Ever used the exclamation ‘Gordon Bennett!’? If so, you were namechecking James Gordon Bennett Jnr (1841-1918), owner of The New York Herald – then the most sensationalist newspaper in the world.

Lysistrata undergoing sea trials on the Clyde (www.triptod.com)Lysistrata, in harbour, at Cannes (www.delcampe.net)American newspaper publisher Gordon Bennett

Bennett, who inherited the title from his Scots-born father, was a mad keen sportsman. He organised both the first polo match and the first tennis match in the United States, and he personally won the first trans-oceanic yacht race. He also sponsored explorers, including Henry Morton Stanley’s trip to Africa to find Scots missionary David Livingstone.

And when he wanted the best yacht in the world, he came to Scotland, and William Denny & Brothers, at Dumbarton.

The G L Watson designed Lysistrata, launched in 1900, cost over $600k, and was said to be the finest steam yacht in the world.

Among the many ‘extras’ were a Turkish bath and a full-time masseur, to ease the publisher's hangovers. Incredibly, the yacht even carried a resident cow, in a specially padded cabin, so Bennett could enjoy fresh butter and milk on his voyages. Below deck, Bennett kept a De Dion Bouton limousine, which could be winched out onto the dockside of any port he visited.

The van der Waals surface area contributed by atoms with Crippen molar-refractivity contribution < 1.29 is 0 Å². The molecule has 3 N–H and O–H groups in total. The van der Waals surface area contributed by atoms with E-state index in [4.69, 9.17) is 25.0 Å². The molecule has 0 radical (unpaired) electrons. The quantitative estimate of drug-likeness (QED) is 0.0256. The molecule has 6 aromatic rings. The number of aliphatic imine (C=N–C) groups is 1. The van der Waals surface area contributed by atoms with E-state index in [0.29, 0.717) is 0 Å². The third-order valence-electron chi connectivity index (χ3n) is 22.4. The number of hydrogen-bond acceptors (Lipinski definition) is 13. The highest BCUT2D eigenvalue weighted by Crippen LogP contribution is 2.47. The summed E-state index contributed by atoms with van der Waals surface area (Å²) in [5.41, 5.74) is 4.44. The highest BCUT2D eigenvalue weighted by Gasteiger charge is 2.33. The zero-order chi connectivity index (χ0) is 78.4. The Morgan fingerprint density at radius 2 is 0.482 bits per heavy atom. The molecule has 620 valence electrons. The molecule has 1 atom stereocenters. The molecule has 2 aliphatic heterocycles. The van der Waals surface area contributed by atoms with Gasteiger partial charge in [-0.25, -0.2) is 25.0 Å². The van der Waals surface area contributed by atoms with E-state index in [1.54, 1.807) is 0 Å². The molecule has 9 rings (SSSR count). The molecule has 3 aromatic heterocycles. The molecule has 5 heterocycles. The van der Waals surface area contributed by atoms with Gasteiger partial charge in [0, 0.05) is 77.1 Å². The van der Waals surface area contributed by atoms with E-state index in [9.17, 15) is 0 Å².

Outside, the yacht was no less exotic, featuring owl figures at the stem and stern, with electric bulbs for eyes.

Bennett would take her on voyages which might last for days, weeks, or months, as the mood took him. When fully staffed, she carried a crew of 100.

From 1877 Bennett lived in Europe and, on taking delivery of ‘Lysistrata’ he continued to run the ‘New York Herald’ from his 314-foot yacht.

Whisper it, but he had been run out of New York high society after pissing in a fireplace, or a grand piano, the story varies, after turning up drunk at a very fancy party.

On Bennett’s death, in France, in May 1918, his yacht was sold to the Russian Navy, where she served as a gunboat and fishery protection vessel. Incredibly, she was listed in Jane’s Fighting Ships as late as 1966. What happened to her after that, nobody knows.